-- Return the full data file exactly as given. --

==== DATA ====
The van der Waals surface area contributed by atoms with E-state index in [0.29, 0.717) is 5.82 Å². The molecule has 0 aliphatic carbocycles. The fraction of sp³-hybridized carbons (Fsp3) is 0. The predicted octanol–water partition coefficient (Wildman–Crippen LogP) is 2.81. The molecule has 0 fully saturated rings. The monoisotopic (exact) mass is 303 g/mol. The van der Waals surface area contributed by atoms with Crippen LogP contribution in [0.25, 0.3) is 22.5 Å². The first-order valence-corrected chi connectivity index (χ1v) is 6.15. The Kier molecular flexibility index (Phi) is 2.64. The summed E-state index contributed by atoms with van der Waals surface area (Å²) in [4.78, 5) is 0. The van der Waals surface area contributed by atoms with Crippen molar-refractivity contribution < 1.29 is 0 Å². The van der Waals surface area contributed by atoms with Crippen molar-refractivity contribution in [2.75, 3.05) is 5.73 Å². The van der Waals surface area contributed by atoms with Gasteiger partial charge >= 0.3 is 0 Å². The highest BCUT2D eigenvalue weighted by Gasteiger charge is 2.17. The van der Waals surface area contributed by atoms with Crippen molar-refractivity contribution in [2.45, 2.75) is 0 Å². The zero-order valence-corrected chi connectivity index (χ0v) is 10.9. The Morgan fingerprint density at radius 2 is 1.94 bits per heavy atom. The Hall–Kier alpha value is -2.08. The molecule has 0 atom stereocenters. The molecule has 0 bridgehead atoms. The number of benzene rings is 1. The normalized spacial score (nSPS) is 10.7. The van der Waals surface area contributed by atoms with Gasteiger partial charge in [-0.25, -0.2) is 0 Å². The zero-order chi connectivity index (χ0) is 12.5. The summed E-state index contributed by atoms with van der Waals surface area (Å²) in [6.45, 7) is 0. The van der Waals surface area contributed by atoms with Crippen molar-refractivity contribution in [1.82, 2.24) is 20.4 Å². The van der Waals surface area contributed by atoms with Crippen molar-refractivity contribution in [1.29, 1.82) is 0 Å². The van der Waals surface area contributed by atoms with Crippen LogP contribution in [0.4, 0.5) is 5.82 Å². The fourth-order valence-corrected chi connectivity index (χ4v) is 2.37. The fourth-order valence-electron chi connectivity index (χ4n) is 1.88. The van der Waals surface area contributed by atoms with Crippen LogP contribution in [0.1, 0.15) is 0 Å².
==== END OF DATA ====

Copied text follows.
The van der Waals surface area contributed by atoms with E-state index in [0.29, 0.717) is 5.82 Å². The molecule has 0 aliphatic carbocycles. The fraction of sp³-hybridized carbons (Fsp3) is 0. The predicted octanol–water partition coefficient (Wildman–Crippen LogP) is 2.81. The molecule has 0 fully saturated rings. The monoisotopic (exact) mass is 303 g/mol. The van der Waals surface area contributed by atoms with Crippen LogP contribution in [0.25, 0.3) is 22.5 Å². The first-order valence-corrected chi connectivity index (χ1v) is 6.15. The Kier molecular flexibility index (Phi) is 2.64. The summed E-state index contributed by atoms with van der Waals surface area (Å²) in [4.78, 5) is 0. The van der Waals surface area contributed by atoms with Crippen molar-refractivity contribution < 1.29 is 0 Å². The van der Waals surface area contributed by atoms with Crippen molar-refractivity contribution in [2.75, 3.05) is 5.73 Å². The van der Waals surface area contributed by atoms with Gasteiger partial charge >= 0.3 is 0 Å². The highest BCUT2D eigenvalue weighted by Gasteiger charge is 2.17. The van der Waals surface area contributed by atoms with Crippen molar-refractivity contribution in [2.45, 2.75) is 0 Å². The zero-order valence-corrected chi connectivity index (χ0v) is 10.9. The Morgan fingerprint density at radius 2 is 1.94 bits per heavy atom. The Hall–Kier alpha value is -2.08. The molecule has 0 atom stereocenters. The molecule has 0 bridgehead atoms. The number of benzene rings is 1. The normalized spacial score (nSPS) is 10.7. The van der Waals surface area contributed by atoms with Gasteiger partial charge in [-0.25, -0.2) is 0 Å². The zero-order chi connectivity index (χ0) is 12.5. The summed E-state index contributed by atoms with van der Waals surface area (Å²) in [6.45, 7) is 0. The van der Waals surface area contributed by atoms with Crippen molar-refractivity contribution in [1.82, 2.24) is 20.4 Å². The van der Waals surface area contributed by atoms with Crippen molar-refractivity contribution in [1.29, 1.82) is 0 Å². The van der Waals surface area contributed by atoms with Crippen LogP contribution in [0.4, 0.5) is 5.82 Å². The fourth-order valence-corrected chi connectivity index (χ4v) is 2.37. The fourth-order valence-electron chi connectivity index (χ4n) is 1.88. The van der Waals surface area contributed by atoms with Crippen LogP contribution in [0.1, 0.15) is 0 Å².